How to Catch Big Walleyes in Little Rivers
Small-river walleyes are brute fighters on light tackle. (Bill Lindner/)
Turk Gierke is a 20-year fishing guide who lives in the heart of walleye country—Minnesota. But his favorite place to fish isn’t one of the state’s iconic 10,000 lakes. It’s the upper St. Croix River, which is only a few feet deep and less than 100 yards wide in many areas. The beauty of small and midsize walleye rivers like the St. Croix is that once you understand how to pattern fish on one, you can do it on any of them. According to Gierke (croixsippi.com), it’s a different game because conditions are always changing, so you spend less time glued to your electronics and more time actually reading the water.
You may not land as many giants in these smaller waters, but river walleyes fight harder—an 18-incher on light line in only 6 feet of flowing water will give you a run for your money. The more time you spend chasing river walleyes, the more you’ll sharpen your hunting instincts, but these tips from Gierke will shorten the learning curve.
Much like in trout fishing, flow and water clarity dictate success. Gierke says good flow and slightly stained water conditions are ideal. High, surging water the color of chocolate milk spreads the fish out and makes it difficult for them to feed. But when that high water starts to drop, visibility increases and the hottest bites happen because walleyes haven’t been actively feeding for a few days. Under falling and clearing conditions, Gierke says, the key is to target the edges of deep holes and flats, which he identifies first by reading the water—stronger flows cut troughs in the riverbed—and then zeroes in with sonar. But hotspots shift as river levels fluctuate.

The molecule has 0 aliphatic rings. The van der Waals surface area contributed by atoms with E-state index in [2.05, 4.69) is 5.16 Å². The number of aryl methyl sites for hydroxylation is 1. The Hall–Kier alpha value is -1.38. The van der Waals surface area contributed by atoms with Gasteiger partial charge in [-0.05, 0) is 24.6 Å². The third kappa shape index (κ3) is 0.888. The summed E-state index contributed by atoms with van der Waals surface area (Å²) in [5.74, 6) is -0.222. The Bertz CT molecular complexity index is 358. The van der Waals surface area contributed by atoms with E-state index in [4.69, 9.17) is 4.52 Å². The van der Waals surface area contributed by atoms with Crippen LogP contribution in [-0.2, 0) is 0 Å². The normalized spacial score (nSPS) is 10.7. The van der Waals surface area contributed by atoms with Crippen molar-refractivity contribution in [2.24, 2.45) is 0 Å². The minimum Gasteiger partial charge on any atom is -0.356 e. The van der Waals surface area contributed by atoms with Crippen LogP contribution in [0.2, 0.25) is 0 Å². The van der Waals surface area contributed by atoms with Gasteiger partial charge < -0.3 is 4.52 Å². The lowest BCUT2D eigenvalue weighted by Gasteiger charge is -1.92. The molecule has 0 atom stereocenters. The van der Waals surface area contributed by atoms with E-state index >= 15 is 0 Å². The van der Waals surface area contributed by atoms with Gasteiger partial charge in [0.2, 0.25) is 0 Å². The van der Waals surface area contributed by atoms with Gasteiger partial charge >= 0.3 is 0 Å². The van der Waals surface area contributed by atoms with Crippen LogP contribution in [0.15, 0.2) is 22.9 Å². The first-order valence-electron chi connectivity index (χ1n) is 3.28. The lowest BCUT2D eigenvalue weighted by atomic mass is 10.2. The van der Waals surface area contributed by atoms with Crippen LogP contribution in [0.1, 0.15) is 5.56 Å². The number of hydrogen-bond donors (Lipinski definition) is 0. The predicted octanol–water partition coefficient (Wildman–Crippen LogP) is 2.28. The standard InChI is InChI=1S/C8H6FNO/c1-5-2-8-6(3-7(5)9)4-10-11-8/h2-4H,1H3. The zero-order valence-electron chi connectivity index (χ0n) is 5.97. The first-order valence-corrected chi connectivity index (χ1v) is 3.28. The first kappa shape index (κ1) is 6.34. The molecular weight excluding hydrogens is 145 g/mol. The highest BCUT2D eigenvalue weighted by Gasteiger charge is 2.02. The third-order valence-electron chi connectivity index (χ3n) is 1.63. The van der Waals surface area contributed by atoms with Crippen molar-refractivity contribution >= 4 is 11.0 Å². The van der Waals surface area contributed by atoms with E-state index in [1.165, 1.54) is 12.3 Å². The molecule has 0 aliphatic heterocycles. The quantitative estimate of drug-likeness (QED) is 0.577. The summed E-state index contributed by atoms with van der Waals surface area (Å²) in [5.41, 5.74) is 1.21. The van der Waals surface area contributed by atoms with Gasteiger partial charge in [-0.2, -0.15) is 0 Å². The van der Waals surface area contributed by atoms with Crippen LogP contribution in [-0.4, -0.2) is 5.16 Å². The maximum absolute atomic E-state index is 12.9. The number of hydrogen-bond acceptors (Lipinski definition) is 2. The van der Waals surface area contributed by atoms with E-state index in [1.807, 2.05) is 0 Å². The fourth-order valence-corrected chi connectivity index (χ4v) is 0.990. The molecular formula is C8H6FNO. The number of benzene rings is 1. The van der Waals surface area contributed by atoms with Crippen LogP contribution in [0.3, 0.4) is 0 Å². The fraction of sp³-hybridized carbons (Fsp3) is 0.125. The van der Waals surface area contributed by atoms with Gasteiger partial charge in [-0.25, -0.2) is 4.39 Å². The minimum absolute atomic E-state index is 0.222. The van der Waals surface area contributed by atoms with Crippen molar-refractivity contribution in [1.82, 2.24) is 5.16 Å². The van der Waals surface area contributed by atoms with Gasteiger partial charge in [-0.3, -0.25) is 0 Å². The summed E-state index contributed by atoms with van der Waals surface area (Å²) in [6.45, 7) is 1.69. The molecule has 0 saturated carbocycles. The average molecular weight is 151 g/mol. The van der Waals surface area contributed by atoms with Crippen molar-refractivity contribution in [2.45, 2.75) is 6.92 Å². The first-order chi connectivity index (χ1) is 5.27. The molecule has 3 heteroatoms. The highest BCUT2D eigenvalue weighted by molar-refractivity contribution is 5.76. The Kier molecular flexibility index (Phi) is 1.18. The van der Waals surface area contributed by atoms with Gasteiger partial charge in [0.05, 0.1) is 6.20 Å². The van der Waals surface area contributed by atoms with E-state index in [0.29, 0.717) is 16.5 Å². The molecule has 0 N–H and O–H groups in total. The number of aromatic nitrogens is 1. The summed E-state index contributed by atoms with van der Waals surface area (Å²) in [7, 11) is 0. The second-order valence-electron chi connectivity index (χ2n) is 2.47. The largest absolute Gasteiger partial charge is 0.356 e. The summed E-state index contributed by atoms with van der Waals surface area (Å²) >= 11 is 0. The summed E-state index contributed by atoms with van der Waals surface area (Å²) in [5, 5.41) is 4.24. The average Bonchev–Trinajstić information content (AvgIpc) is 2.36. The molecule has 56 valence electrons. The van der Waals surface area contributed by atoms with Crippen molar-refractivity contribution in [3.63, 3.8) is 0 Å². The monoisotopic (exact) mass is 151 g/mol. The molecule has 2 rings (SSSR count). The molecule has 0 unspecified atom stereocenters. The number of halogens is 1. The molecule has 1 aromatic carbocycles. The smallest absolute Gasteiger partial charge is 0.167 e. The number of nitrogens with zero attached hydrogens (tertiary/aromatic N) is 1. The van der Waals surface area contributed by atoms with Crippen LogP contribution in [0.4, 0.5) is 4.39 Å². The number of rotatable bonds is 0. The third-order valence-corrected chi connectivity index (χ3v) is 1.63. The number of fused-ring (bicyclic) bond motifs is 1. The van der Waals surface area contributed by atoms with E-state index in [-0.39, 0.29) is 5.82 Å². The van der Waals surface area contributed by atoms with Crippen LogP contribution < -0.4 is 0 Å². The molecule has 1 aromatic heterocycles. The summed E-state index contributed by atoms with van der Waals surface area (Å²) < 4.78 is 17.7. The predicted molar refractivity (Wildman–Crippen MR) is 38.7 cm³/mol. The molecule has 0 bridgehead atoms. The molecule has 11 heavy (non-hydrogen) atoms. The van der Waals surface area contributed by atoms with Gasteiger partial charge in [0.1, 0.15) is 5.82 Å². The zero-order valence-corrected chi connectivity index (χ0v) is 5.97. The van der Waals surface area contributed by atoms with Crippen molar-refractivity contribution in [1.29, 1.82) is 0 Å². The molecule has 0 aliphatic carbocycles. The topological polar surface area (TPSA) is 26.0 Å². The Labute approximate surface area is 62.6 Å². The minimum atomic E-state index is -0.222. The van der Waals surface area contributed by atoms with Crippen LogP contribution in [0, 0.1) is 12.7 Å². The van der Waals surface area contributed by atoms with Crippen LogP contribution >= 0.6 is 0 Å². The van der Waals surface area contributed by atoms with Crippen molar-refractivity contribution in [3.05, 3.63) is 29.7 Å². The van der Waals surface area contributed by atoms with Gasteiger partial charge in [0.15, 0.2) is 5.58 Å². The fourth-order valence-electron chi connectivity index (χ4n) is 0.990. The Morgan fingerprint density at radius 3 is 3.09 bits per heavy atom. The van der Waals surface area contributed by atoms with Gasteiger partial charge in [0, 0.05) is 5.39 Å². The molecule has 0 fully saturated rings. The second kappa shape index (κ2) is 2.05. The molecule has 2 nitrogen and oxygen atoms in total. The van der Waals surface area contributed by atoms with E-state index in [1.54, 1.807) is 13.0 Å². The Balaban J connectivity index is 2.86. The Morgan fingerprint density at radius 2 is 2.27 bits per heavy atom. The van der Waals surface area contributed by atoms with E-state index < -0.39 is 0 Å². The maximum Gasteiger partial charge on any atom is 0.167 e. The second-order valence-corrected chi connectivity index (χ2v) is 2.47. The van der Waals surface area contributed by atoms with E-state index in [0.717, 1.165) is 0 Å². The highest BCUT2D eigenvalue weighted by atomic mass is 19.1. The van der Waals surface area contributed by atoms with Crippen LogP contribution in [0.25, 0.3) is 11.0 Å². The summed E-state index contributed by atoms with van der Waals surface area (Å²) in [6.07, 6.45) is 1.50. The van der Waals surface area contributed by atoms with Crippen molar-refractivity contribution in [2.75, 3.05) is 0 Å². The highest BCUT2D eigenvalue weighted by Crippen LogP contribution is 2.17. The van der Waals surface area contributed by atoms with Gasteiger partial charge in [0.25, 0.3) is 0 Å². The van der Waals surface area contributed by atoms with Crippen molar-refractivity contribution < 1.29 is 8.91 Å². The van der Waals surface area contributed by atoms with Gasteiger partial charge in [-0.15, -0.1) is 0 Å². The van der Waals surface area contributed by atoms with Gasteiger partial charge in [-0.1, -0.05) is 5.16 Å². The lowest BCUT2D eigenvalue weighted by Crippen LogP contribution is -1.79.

“When the water comes up, the fish come up,” Gierke says. “In high water, I’ll be fishing in an area that might have been an exposed sandbar just a few days before.”
The other key on these midsize rivers is understanding what qualifies as a deep hole. “Most of these rivers will have an unofficial median depth, and that might be only 4 feet,” Gierke says. “In that case, an 8- or 10-foot trough would be considered deep water. That might not seem like much, but it will hold fish. The big fish always hold near deeper water.”
Once you’ve got an idea of where fish are holding, you can float down-current and vertical-jig with live baits such as fathead minnows, or you can troll crankbaits up-current. Low water tends to make the fish more likely to spook, so vertical jigging the deepest holes is the way to go because it’s a stealthier approach. If the water is up and stained, which spreads the fish out, trolling is Gierke’s go-to tactic. The goal with both methods is to work the troughs and holes you’ve identified in the riverbed, keeping your baits and lures at a consistent depth for the entire pass. If you’re not getting bit, change up the depth until you locate feeding fish. Most of the time, that same depth will be where the fish are holding at other spots on the river.
When it comes to trolling, Gierke runs his crankbaits at least 100 feet behind the boat, and he wants them occasionally bumping off the bottom. Smaller crankbaits, like a No. 5 Rapala Shad Rap, are the most effective. With vertical jigging, the key word is vertical. Gierke says you don’t want your jig dragging behind the boat. Play with jig weights and drift speed by using your trolling motor until you get your line straight up and down. Gierke goes light with his jig setups—medium-light rods and reels spooled with 6-pound monofilament. When you’re right on top of fish in relatively shallow water, braid can actually be too reactive, causing missed hooksets. The mono’s stretch provides a slower yet solid hookset without being overly aggressive.